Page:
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Fairfield Recognizes Tom Steinke For Work On Conservation

Tom Steinke, Director of Fairfield's Conservation Department stood caught unaware of the award he was receiving at the Board of Selectman meeting Wednesday night.
Tom Steinke, Director of Fairfield's Conservation Department stood caught unaware of the award he was receiving at the Board of Selectman meeting Wednesday night. Photo Credit: Alissa Smith
Tom Steinke, Director of Fairfield's Conservation Department, with his family before receiving the Employee of the Year award from the town.
Tom Steinke, Director of Fairfield's Conservation Department, with his family before receiving the Employee of the Year award from the town. Photo Credit: Alissa Smith
Fairfield First Selectman Mike Tetreau and Selectmen Cristin McCarthy-Vahey and Kevin Kiley presented Tom Steinke with a gift and a certificate from U.S. Congressman Jim Himes recognizing him as the Employee of the Year.
Fairfield First Selectman Mike Tetreau and Selectmen Cristin McCarthy-Vahey and Kevin Kiley presented Tom Steinke with a gift and a certificate from U.S. Congressman Jim Himes recognizing him as the Employee of the Year. Photo Credit: Alissa Smith

FAIRFIELD, Conn. – Representatives and residents of many groups in town stood up to thank the Fairfield Board of Selectmen and the selection committee Wednesday night for picking Tom Steinke as the Town Employee of the Year.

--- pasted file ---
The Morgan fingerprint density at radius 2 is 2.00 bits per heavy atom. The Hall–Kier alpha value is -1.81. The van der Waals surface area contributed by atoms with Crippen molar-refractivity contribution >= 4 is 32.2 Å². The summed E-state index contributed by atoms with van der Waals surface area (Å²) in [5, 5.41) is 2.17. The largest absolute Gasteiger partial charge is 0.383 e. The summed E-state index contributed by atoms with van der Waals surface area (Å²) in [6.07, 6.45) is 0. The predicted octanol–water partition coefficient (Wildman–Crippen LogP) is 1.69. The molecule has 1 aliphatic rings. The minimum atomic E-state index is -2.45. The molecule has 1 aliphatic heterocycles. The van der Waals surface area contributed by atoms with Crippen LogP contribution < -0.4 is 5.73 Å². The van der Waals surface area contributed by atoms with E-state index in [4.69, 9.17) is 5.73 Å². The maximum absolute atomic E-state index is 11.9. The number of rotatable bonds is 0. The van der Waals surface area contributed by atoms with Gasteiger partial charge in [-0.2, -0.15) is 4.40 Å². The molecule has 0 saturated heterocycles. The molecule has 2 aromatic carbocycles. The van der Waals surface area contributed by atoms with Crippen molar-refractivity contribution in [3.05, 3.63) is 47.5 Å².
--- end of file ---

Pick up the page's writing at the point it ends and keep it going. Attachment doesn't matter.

He was touted as a “guardian of the environment” and thanked profusely for all the work he has done over the past 40 years in his employment with the town.

The Town Employee of the Year award goes to a worker with “service and job performance that goes beyond the daily work of the individual and benefits the Fairfield government and community.” A three-person panel picked top choices for the Board of Selectmen to select a winner.

The work Steinke has done as director of the Conservation Department has included the Exide site cleanup efforts, which will help in the removal of lead in the Mill River Basin. He also designed and patented self-regulating tide gates used to restore 150 acres of salt marsh in town.

In the nomination letter, FairPLAN Chairman Linda Snelham-Moore said Steinke’s work “includes detailed investigation, research and education regarding serious and complex land use issues.”

Fairfield First Selectman Mike Tetreau said Steinke was passionate and knowledgeable of many aspects of the town and said Steinke is one of the first people he turns to for information.

“He’s always impressed me with his depth of knowledge,” Tetreau said, comparing him to “the proverbial bull dog when he gets a hold of an issue.”

Tetreau said Steinke was told that the board wanted an update on the marsh cleanup as a pretense to get him to the meeting to get his award.

“I think it just says a lot about you, Tom, that you are interested in [the work]. It’s not about being recognized it’s about getting the work done,” Selectman Cristin McCarthy-Vahey said.

That sentiment was echoed by Selectman Kevin Kiley, who called Steinke dedicated and passionate about protecting Fairfield and its land.

“This was unexpected,” Steinke said after hearing the praise from the board and members of the public. “It’s an honor to receive this.”

Receiving the award, Steinke said, was “a thank you to Fairfield” and to everyone he has worked with through the years.

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